The college now plans, raises funds, organizes. Basile's hand may be too steady to nurture the creative genius. We don't need another National Institute of Trial Advocacy.

And as for Spence? I made no effort to find myself alone with him; nor did he with me. This was a time to celebrate and luxuriate. Spence and a dozen of us spent a few hours outside the cookhouse this morning sharing jokes and funny stories. I swear Paul Dumas of Mexico, Maine, ought to record his stories. He's as good a storyteller as Spence.

While we were sitting together, Spence pointed at Dumas, Goldenberg, Strain and me. He thanked us for being thorns in his side. Thanks to us, he said, he has learned to grow calluses, even in old age. He pointed a spindly finger at me and told the others I was still a source of challenge to him.

"Things are complicated between us, " I said.

"No, they are not," he replied. And he told me he read the last blog entry I had written about the magic mirror, intimating that if I could not draw close to him as I had in times past it was because of issues I brought to the surface.

I did not disagree with him at the time. But on the drive to Jackson this afternoon, I realized he was wrong. In this instance, I am holding the mirror, not Spence. He confided in me once that my departure from the ranch and public betrayal of him was one the most painful things he had experienced as an adult, rating with a sorrow too deep to be revealed here.

I was stunned by that. Clearly, the man became important to me, a sort of substitute father figure. But why, I asked him, had I become so important to him? What about my actions could conceivably be so important to him? I asked him about it one day, and the only response I got was: "That's a good question." The question remains unanswered, and, I suspect, unexamined.

I suspect I will never get an answer. So I have a choice. I can hold the mirror up to this niggling response to a serious question, and return evasion for evasion. Or I can do something larger and let the mirror fall to the ground, hoping it shatters.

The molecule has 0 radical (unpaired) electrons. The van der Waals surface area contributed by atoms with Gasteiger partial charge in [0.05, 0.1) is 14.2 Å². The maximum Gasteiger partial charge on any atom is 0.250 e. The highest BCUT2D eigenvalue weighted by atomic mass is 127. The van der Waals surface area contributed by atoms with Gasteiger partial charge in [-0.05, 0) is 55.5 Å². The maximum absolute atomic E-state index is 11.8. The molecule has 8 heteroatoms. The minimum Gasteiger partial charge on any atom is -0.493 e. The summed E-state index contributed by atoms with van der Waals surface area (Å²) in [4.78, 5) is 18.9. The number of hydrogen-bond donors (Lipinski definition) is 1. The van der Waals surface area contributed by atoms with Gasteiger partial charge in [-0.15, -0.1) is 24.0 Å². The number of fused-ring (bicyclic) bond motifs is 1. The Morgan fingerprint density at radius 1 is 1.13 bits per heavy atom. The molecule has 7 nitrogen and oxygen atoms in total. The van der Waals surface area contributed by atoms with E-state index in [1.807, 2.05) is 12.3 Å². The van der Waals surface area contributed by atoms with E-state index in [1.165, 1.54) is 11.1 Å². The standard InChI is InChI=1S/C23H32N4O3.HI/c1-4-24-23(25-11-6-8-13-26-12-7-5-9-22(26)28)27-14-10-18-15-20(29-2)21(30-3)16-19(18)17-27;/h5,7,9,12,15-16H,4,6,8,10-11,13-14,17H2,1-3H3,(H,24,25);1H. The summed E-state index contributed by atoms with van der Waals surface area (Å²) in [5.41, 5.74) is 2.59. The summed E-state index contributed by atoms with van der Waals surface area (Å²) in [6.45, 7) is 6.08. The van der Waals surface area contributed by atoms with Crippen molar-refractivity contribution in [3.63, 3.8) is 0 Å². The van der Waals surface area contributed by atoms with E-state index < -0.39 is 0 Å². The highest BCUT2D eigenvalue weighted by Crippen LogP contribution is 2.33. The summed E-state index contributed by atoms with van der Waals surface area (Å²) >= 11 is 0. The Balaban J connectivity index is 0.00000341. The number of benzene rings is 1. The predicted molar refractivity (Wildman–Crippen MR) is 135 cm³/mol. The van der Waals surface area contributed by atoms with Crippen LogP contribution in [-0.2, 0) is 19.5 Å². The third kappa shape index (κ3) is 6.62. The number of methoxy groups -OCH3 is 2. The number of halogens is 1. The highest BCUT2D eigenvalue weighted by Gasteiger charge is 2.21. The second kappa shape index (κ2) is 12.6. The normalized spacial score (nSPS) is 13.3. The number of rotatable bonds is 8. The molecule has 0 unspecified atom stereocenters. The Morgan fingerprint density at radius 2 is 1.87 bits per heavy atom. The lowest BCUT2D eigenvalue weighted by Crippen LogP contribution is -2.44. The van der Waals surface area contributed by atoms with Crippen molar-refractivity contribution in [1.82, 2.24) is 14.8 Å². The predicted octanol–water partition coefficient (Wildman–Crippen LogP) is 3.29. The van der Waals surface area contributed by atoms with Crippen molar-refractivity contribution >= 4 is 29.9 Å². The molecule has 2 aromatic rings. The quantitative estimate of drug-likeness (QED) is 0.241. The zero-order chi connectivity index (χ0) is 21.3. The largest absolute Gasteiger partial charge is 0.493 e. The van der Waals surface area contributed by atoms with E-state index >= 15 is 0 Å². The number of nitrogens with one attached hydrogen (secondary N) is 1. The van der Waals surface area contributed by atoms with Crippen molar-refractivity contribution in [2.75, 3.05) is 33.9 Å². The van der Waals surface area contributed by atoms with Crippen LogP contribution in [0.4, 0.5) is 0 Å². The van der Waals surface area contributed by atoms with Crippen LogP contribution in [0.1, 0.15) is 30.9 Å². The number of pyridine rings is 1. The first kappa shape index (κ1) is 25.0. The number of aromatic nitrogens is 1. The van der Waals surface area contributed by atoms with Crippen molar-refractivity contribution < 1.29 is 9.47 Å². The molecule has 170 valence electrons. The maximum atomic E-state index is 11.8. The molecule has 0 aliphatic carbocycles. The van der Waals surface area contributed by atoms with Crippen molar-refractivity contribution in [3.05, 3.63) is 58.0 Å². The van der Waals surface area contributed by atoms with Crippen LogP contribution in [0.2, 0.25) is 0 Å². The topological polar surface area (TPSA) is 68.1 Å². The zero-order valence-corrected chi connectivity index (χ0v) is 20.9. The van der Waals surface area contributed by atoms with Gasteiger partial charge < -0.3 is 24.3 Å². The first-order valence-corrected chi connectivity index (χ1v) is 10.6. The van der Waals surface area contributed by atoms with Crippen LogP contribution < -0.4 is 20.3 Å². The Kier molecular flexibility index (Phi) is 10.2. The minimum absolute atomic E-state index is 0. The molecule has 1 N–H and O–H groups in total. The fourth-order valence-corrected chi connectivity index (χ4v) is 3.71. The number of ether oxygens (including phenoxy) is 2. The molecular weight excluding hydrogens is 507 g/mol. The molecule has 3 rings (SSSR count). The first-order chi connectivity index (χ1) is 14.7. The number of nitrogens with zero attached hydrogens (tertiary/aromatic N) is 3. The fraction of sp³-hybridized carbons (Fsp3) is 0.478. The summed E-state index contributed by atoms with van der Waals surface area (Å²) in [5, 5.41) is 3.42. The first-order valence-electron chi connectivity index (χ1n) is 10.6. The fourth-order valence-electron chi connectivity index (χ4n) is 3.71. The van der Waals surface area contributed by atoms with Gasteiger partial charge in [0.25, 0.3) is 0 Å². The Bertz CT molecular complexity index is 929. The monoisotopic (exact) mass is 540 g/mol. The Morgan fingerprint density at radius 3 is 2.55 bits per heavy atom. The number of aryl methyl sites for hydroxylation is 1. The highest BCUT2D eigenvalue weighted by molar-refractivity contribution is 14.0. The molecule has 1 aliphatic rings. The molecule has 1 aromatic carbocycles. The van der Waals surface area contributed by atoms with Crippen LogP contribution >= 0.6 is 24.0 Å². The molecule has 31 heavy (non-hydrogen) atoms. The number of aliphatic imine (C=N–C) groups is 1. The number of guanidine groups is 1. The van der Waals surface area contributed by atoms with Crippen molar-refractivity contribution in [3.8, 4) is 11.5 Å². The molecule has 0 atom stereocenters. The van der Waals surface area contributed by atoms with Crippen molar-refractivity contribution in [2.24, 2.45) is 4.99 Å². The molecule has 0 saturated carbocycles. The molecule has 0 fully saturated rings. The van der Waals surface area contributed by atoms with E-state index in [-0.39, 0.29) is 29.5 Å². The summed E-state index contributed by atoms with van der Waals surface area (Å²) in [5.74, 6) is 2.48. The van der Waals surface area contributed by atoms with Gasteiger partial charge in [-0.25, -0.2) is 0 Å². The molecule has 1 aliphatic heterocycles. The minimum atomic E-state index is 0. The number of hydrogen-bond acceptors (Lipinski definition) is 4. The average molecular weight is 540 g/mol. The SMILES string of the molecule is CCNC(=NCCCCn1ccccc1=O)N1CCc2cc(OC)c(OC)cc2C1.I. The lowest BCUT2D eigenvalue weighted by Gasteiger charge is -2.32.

Today, I watched a man I love walk alone across a sun-baked field. It may be the last time I see him. We've laughed together and we've each shed tears over things held in common and apart. I keep seeing him walking under an overcast Wyoming sky, tall grass licking his legs as he lumbered forward. I wanted then to thank him for all he has done for me. But I didn't.

Spence has been a better friend and mentor than I deserved. None of us master the currents life sets before us; we are all undone in the end. But I respect the shape he gave to the storms raging within him. He taught me something about grace, and, more importantly, he taught me to accept the sorrows that time yields. I am filled with sorrow tonight, but I know this sorrow is strength, not weakness. Do not go easy into the night, Gerry, but go knowing that there is a modest shelter of sorts here for you; it is not uncritical, but it is, perhaps, for that very reason real. It is a gift I can give.

About Norm Pattis

Norm Pattis is a Connecticut based trial lawyer focused on high stakes criminal cases and civil right violations. He is a veteran of more than 100 jury trials, many resulting in acquittals for people charged with serious crimes, multi-million dollar civil rights and discrimination verdicts, and scores of cases favorably settled.

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I believe that the state is a necessary fiction and that failing to combat it is the first step toward tyranny.
– Norm Pattis


Nothing in this blog should be considered legal advice about your case. You need a lawyer who understands the context of your life and situation. What are offered here are merely suggested lines of inquiry you may explore with your lawyer.